Despite his concerns, Shawn agrees to have dinner with Gregory, and duration of the film consists of their wide-ranging and deeply philosophical conversation. Gregory begins by describing his artistic and spiritual pursuits after leaving the theatre. He goes to Poland to work with his friend, director Jerzy Grotowski; he travels to Findhorn in Scotland and the Sahara; and finally he stays at photographer Richard Avedon’s estate in Montauk, where he participates in a rebirth ritual in which he’s nearly buried alive.

Shawn is fascinated by Gregory’s stories, but he wonders if such pursuits are practical, especially if you have a wife and family as Gregory does. During the second part of the film, Shawn playfully challenges Gregory’s philosophical outlook and in the process begins to his see the world around him in a new light.

My Dinner with André  is an eloquent and understated film that can be enjoyed on a number of levels. Gregory is an engaging raconteur whose stories are intriguing and often quite amusing. His interaction with Shawn is so relaxed and natural that you feel like you’re eavesdropping on a conversation between two friends who haven’t seen each other in a long time. Director Louis Malle keeps the film moving at a brisk, efficient pace. The restaurant is elegant, but the décor doesn’t overshadow the actors. Interestingly, although the film is set in New York City, the restaurant scenes were actually filmed at the Jefferson Hotel in Richmond.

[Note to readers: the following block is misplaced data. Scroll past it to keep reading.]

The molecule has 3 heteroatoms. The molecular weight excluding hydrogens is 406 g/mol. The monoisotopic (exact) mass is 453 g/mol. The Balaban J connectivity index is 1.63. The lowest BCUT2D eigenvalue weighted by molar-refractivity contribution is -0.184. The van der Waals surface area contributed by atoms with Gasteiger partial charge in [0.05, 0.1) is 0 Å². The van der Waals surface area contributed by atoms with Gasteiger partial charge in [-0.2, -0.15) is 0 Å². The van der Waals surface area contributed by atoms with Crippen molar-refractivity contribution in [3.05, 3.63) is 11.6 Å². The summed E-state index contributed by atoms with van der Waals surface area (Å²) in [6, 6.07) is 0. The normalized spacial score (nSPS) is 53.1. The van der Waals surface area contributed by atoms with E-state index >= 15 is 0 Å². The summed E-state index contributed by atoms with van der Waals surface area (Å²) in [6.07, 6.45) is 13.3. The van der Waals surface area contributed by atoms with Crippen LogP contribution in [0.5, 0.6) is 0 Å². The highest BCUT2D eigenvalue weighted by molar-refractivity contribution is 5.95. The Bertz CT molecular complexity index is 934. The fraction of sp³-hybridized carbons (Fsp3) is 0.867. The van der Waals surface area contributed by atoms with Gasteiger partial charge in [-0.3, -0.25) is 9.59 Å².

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The Selection, by Kiera Cass

Read This! - Fri, 2015-01-23 01:01

Noreen shares this review:

America Singer lives in llea, which was once the United States, but now is a country with a caste system, a monarchy, and lots of rebel groups.  Her family is in the third caste, which is not great but is also not terrible.  However, an opportunity to better their lot appears when the Palace sends out a call for The Selection.  Each province can send one young woman to live in the palace and vie for the honor of marrying Prince Maxon Schreave.  Sound familiar?  Yes, it’s the Bachelorette meeting royalty in a dystopian land.  But, you want to keep reading.

America also has a secret.  She is in love with Aspen, the son of a neighbor who is in a lower caste.  They meet secretly at night in a tree house in America’s yard.  Aspen is the sole provider for his family. He is constantly working and is always hungry.  As America’s family keeps pushing her to enter the contest, Aspen seems to be withdrawing, indicating hat he has found another woman. America finally agrees to enter, and, of course, is selected.

The characters were interesting and constantly developing.  Plus the descriptions of everyday life in the castle, including clothes and meals, were wonderful. The relationships among the women vying for the Prince’s hand provide humor and some intrigue.